This product is part of a range that explores free vibrations in simple “one degree of freedom” systems. It introduces students to key scientific terms such as:
– Simple harmonic motion (SHM)
– Frequency of oscillation
– Shear modulus
– Polar moment of area
– Mass moment of inertia
– Phase difference between displacement and its
This product fits to the sturdy Test Frame (TM160) for study or demonstration. This product includes a rotating disc or ?rotor? at the end of a slender rod. You can compare this with the massspring system, except it replaces mass with the rotor?s mass moment of inertia and the spring with the twisting of the rod.
A back panel fixes to the Test Frame. The panel holds two vertical runners. The runners hold a chuck that securely grips a specimen rod at any position along its length. The bottom of the rod fixes to a rotor that is free to rotate. A bushing ensures the rotation remains along the axis of the rod, and supports the rotor during setup. A non-contacting sensor next to the rotor disc measures the amplitude of the rotational oscillations. The sensor has no physical contact with the rotor, for negligble damping. The equipment includes a selection of rods of different diameter and the chuck position may be adjusted. A scale on the back panel referenced to the bottom of the rod gives a direct indication of the rod?s ?effective? length. Students can use these to discover how rod diameter and length affect the torsional oscillations. Students may also fit an additional inertia disc to the rotor to see how the increased inertia affects the torsional oscillations. Students lower the rotor support when ready and then gently twist and release the rotor to cause free torsional oscillations in the specimen rod. They then find the frequency of oscillation and compare it with that predicted from theory. TecQuipment calibrate the displacement sensor to work with VDAS (mkII) for real-time display and data acquisition of system oscillation waveforms. Students use the software to see the displacement waveform and measure frequency. The software calculates and shows the first two derivatives of displacement – velocity and acceleration.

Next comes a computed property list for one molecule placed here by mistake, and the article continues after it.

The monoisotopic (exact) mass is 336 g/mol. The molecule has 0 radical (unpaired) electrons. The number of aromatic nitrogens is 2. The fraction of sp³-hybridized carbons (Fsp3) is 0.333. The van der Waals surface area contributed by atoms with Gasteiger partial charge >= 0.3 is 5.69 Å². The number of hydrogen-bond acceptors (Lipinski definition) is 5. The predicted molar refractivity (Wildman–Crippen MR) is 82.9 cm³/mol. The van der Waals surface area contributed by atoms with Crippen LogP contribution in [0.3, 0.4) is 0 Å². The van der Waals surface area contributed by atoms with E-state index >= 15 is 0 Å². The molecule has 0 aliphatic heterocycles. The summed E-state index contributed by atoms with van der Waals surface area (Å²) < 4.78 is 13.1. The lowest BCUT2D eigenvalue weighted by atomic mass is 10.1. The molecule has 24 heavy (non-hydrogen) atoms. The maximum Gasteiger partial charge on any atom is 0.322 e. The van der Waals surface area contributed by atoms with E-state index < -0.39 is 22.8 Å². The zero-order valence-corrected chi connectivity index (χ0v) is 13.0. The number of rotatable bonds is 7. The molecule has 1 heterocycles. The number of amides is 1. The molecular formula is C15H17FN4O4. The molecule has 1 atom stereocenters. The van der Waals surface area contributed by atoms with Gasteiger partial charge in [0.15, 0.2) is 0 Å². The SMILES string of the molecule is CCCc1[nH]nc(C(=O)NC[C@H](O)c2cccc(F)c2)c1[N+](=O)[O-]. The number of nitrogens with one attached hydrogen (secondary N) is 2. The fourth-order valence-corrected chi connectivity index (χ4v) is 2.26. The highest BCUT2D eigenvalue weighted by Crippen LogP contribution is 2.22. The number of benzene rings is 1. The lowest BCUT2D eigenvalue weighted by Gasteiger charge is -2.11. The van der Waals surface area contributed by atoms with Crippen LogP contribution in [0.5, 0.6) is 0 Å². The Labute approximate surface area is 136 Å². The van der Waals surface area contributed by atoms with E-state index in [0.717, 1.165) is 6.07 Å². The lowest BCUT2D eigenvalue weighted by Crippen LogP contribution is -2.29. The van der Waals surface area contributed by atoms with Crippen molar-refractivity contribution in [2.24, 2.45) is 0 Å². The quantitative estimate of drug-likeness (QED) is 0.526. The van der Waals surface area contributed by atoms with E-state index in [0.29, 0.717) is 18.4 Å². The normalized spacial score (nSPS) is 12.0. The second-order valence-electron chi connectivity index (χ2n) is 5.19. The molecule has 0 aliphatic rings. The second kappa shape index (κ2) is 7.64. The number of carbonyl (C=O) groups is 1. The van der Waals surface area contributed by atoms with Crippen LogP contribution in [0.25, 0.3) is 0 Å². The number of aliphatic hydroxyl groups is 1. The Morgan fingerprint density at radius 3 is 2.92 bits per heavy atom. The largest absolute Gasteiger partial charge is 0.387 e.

TecQuipment have specifically designed the TM165 to work with VDAS (mkII). However, the sensor output may be connected to your own data acquisition system or oscilloscope if desired. Students may fit an optional Damper Kit (TM165a) to test how viscous damping affects the rotor oscillations. This kit includes a bracket that holds a powerful magnet above the rotor of the TM165. The magnet induces eddy currents in the oscillating rotor, opposing and damping its motion. The damping effect is proportional to velocity and becomes zero when the rotor stops oscillating. This makes it a form of viscous damping. When using the Damper Kit, VDAS can fit its displayed data to underdamped viscous damping models.